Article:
6. Bake the tart in the oven for 30-35 minutes until the filling is set and the pastry golden. Cool on a wire rack for 15 minutes before removing from the tin and serving warm. Leftovers (should there be any) should be reheated a little in the oven before eating, or you risk losing a tooth!



(Serves 4)


120g plain/all-purpose flour

3 eggs

Pinch of salt

300ml milk


2tbsp butter

1tbsp flavourless oil (or beef dripping if you have some)

8 fat sausages

5 stalks rosemary (optional)

10 sprigs thyme (optional)


1tbsp butter (or oil, if you prefer)

3 small red onions, sliced into semicircles

1tsp brown sugar

2tsp Worcestershire sauce

1tbsp plain/all-purpose flour

500ml beef stock

Salt and pepper


1. Preheat the oven to 200C/Gas Mark 6. Tip the flour into a bowl, make a well in the centre, crack in the eggs and whisk. Add the salt and then whisk in the milk until you have a smooth, runny batter. Set aside for 15 minutes, while you cook the sausages.

2. Add the fats to a pan, heat until bubbling and fry the sausages over a medium heat until they are cooked. Allow them to blacken and blister in places.

3. Scatter the herbs over the sausages, stalks and all. Pour the batter into the smoking hot pan, around the cooked sausages. It may spit a bit, so protect your arms with a tea towel. Put the tin straight into the hot oven. Bake for 25-30 minutes, pulling it out when the batter is risen, crisp and browned it patches.

4. While the toad-in-the-hole is in the oven, make the gravy. Melt the butter in the saucepan and, once it is bubbling, add the onions. Cook for 10 minutes over a medium heat until softened.

5. Add the sugar, stirring until it has dissolved into the butter. Pour in the Worcestershire sauce, and stir through. Sprinkle in the flour and stir to coat the onion. Pour in about 100ml of the stock and whisk until the sauce surrounding the onions is smooth. Add the rest of the liquid and bring to the boil, stirring with the wooden spoon until thick. Remove from the heat and warm again when you're ready to serve. Season to taste.

6. Remove the toad-in-the-hole from the oven and serve immediately. Make sure that everyone has plenty of crispy bits from the sides of the dish and a generous slug of the gravy.



(Serves 10 - generously)


6 eggs, weighed in their shells, then the same weight of:

Unsalted butter

Caster sugar

Self-raising flour

2tsp vanilla extract (not liniment)

Small amount of milk, if necessary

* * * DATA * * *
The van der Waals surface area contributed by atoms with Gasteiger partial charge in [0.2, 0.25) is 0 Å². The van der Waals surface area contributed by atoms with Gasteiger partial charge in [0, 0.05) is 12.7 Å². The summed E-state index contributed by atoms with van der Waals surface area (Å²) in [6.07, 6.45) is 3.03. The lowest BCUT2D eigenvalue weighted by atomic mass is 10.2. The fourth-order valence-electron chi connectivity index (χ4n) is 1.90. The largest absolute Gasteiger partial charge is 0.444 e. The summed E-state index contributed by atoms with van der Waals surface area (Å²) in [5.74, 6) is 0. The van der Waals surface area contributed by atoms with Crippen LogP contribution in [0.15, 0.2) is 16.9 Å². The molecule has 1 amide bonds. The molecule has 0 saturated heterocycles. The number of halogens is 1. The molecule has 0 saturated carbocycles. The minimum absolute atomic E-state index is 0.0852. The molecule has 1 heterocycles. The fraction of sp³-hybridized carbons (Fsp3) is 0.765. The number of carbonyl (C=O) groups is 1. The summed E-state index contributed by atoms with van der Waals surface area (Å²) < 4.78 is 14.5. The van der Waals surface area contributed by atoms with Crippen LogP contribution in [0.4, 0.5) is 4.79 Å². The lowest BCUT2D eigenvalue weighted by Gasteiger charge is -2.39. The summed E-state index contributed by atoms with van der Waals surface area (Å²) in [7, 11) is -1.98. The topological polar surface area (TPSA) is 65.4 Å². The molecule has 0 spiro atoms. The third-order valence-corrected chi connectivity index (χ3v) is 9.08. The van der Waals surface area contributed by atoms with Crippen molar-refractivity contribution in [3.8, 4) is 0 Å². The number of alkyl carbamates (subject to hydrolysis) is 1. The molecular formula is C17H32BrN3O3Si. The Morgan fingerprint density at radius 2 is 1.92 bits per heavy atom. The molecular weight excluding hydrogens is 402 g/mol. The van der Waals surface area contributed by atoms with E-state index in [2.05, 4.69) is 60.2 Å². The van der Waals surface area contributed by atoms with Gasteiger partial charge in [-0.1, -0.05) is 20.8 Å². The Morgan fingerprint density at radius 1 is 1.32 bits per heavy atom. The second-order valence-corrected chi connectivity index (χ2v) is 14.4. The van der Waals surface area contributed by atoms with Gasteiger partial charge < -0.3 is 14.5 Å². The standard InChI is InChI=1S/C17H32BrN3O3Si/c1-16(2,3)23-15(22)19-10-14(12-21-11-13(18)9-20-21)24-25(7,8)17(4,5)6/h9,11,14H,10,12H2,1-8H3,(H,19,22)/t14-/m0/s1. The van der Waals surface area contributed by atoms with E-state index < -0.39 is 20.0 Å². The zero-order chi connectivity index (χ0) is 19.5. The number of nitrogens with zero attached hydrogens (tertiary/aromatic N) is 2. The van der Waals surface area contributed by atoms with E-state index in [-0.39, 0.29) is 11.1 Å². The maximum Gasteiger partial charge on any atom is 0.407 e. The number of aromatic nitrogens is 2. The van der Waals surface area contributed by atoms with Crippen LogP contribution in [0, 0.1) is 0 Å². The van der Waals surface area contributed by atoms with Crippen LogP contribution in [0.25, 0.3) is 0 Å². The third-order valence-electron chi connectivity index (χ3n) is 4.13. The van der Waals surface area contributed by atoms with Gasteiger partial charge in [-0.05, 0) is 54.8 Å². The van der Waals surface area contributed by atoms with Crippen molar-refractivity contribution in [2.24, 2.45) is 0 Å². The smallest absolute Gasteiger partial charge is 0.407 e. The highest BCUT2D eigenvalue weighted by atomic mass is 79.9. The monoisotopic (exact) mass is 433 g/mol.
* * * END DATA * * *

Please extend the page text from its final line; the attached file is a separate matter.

120g unsalted butter

1kg icing sugar

1 vanilla pod

4tbsp milk


1. Preheat the oven to 160C/Gas Mark 3. Grease three 20cm sandwich tins and line the bottom with greaseproof paper. Ensure all ingredients for the cake are at room temperature.

2. Beat the butter and sugar on a high speed for at least five minutes, until the mixture is pale in colour and very light in consistency.

3. Crack the eggs into a glass, and add them one at a time. Add a spoonful of the flour after each egg to prevent the mixture curdling. Add the vanilla and mix again.

4. Sift the remaining flour into the batter and fold in gently. Once it is incorporated (don't overmix it here - stop as soon as you have mixed in all the dry bits of flour), test the consistency. Take a spoonful of the batter and hold it above the bowl. It should drop off the spoon and back into the bowl. If it is reluctant to do this and clings to the spoon, add a tablespoon of milk and test again.

5. Divide the batter evenly between the tins. Level out the tops, then transfer to the oven, putting them on the same shelf if your oven is big enough. Bake for 20 minutes, until a skewer inserted into each cake comes out clean.

6. Cool the cakes in their tins for five minutes, then tip them out and leave to cool completely on a wire rack.

7. To make the icing, beat the butter until light. Fold in half of the icing sugar, and beat on a low speed until incorporated. Add the other half and again beat on a low speed until incorporated. Split the vanilla pod and scrape the seeds into the icing. Increase the speed to high, and beat for a couple of minutes.

8. Start adding the milk, a tablespoon at a time, then beat on high for five minutes until the icing is light and fluffy.

9. To assemble the cake, place one of the sponges on a serving plate, and spread about a quarter of the icing over the top. Add another sponge, another quarter of the icing, and then the final sponge. Scrape a thin layer of icing around the sides of the cake, to seal the crumbs inside. Dollop the rest of the icing onto the top of the cake, then smooth it down the sides. Run a palette knife around the edge of the cake to smooth the icing. Serve in large slices, on your nicest plates, with tea.

n The Little Library Cookbook by Kate Young, photography Lean Timms, is published by Anima, an imprint of Head of Zeus, priced £25. Available now